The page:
Returns the count of matches to pattern in list.

For more information on pattern, case_insensitive, and whitespace_insensitive, see Should Contain Match.

Examples:

${count}= Get Match Count ${list} a* # ${count} will be the count of strings beginning with 'a'
${count}= Get Match Count ${list} regexp=a.* # ${matches} will be the count of strings beginning with 'a' (regexp version)
${count}= Get Match Count ${list} a* case_insensitive=${True} # ${matches} will be the count of strings beginning with 'a' or 'A'

Get Matches

Arguments

  • list
  • pattern
  • case_insensitive=False
  • whitespace_insensitive=False

Returns a list of matches to pattern in list.

For more information on pattern, case_insensitive, and whitespace_insensitive, see Should Contain Match.

Examples:

${matches}= Get Matches ${list} a* # ${matches} will contain any string beginning with 'a'
${matches}= Get Matches ${list} regexp=a.* # ${matches} will contain any string beginning with 'a' (regexp version)
${matches}= Get Matches ${list} a* case_insensitive=${True} # ${matches} will contain any string beginning with 'a' or 'A'

Get Slice From List

Arguments

  • list_
  • start=0
  • end=None

Returns a slice of the given list between start and end indexes.

The given list is never altered by this keyword.

If both start and end are given, a sublist containing values from start to end is returned. This is the same as list[start:end] in Python. To get all items from the beginning, use 0 as the start value, and to get all items until and including the end, use None (default) as the end value.

Using start or end not found on the list is the same as using the largest (or smallest) available index.

Examples (incl. Python equivalents in comments):

${x} = Get Slice From List ${L5} 2 4 # L5[2:4]
${y} = Get Slice From List ${L5} 1 # L5[1:None]
${z} = Get Slice From List ${L5} end=-2 # L5[0:-2]

=>

${x} = ['c', 'd']
${y} = ['b', 'c', 'd', 'e']
${z} = ['a', 'b', 'c']
${L5} is not changed

Insert Into List

Arguments

  • list_
  • index
  • value

Inserts value into list to the position specified with index.

Index 0 adds the value into the first position, 1 to the second, and so on. Inserting from right works with negative indices so that -1 is the second last position, -2 third last, and so on. Use Append To List to add items to the end of the list.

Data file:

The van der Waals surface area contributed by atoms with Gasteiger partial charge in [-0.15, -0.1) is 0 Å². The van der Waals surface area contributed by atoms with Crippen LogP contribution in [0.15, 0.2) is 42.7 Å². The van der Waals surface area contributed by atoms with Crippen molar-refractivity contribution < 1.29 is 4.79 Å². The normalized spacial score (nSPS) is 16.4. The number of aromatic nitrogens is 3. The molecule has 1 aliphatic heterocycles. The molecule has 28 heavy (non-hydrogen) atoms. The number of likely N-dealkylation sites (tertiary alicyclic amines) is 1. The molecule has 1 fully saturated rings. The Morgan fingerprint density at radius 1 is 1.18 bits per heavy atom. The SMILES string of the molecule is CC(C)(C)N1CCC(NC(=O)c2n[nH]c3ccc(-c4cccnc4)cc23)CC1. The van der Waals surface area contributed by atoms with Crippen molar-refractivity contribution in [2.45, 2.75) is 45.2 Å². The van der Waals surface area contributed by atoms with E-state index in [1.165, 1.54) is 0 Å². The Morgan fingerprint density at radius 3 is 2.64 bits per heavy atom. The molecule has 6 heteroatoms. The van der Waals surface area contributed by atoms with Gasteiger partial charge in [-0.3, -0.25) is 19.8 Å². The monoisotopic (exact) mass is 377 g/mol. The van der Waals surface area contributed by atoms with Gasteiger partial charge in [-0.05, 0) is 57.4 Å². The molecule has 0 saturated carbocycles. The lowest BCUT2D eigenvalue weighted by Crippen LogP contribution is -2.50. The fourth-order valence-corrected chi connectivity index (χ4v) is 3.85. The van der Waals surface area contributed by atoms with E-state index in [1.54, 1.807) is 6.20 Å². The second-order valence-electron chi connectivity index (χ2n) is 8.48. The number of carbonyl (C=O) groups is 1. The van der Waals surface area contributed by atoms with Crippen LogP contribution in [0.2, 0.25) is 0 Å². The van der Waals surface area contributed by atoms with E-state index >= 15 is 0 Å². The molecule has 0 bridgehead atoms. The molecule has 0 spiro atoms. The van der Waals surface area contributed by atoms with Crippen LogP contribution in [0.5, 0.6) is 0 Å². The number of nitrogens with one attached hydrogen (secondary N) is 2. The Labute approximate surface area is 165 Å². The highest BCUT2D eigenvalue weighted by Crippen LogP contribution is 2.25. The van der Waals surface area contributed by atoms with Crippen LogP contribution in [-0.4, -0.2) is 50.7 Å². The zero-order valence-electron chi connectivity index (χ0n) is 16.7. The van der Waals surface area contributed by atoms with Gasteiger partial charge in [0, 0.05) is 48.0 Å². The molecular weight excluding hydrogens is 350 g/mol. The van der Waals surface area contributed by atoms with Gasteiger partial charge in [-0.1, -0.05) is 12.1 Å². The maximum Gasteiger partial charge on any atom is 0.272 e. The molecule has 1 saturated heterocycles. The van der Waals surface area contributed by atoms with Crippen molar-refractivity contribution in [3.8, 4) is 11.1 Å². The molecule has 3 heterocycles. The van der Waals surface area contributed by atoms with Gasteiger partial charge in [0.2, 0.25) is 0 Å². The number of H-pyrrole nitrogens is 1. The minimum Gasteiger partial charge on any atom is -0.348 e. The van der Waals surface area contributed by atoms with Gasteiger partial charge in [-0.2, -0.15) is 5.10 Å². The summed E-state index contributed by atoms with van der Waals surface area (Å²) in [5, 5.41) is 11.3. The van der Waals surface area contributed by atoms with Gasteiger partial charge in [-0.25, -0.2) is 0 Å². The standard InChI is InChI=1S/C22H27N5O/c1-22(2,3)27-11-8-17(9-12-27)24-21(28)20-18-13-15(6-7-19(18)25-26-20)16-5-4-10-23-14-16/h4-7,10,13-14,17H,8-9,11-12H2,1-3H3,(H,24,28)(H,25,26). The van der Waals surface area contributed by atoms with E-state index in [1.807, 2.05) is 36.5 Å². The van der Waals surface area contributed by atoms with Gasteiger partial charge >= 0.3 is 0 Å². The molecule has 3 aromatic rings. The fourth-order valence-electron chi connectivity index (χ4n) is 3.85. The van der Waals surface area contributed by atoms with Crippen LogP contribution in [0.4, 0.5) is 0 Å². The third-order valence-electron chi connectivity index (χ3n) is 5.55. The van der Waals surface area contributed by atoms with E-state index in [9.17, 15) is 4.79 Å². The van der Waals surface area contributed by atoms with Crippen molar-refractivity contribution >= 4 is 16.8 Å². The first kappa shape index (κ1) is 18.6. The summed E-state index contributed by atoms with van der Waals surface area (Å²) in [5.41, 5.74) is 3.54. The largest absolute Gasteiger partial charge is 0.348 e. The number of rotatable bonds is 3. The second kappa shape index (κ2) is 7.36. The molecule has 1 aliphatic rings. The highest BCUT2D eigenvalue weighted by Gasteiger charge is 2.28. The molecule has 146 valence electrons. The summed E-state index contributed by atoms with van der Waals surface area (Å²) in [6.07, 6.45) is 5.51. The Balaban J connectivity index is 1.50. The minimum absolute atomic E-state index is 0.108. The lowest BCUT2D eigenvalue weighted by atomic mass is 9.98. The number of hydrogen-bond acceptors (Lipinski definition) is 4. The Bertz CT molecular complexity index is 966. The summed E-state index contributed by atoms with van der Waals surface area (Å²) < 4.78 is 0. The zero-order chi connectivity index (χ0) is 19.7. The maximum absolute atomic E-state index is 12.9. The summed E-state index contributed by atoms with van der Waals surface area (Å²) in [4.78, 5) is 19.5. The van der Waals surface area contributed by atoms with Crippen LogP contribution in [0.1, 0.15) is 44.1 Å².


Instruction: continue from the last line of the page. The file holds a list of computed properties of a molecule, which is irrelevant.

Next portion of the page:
If the absolute value of the index is greater than the length of the list, the value is added at the end (positive index) or the beginning (negative index). An index can be given either as an integer or a string that can be converted to an integer.

Example:

Insert Into List ${L1} 0 xxx
Insert Into List ${L2} ${-1} xxx

=>

${L1} = ['xxx', 'a']
${L2} = ['a', 'xxx', 'b']

Keep In Dictionary

Arguments

  • dictionary
  • *keys

Keeps the given keys in the dictionary and removes all other.

If the given key cannot be found from the dictionary, it is ignored.

Example:

Keep In Dictionary ${D5} b x d

=>

${D5} = {'b': 2, 'd': 4}

List Should Contain Sub List

Arguments

  • list1
  • list2
  • msg=None
  • values=True

Fails if not all of the elements in list2 are found in list1.

The order of values and the number of values are not taken into account.

See Lists Should Be Equal for more information about configuring the error message with msg and values arguments.

List Should Contain Value

Arguments

  • list_
  • value
  • msg=None

Fails if the value is not found from list.

Use the msg argument to override the default error message.

List Should Not Contain Duplicates

Arguments

  • list_
  • msg=None

Fails if any element in the list is found from it more than once.

The default error message lists all the elements that were found from the list multiple times, but it can be overridden by giving a custom msg. All multiple times found items and their counts are also logged.

This keyword works with all iterables that can be converted to a list. The original iterable is never altered.

List Should Not Contain Value

Arguments

  • list_
  • value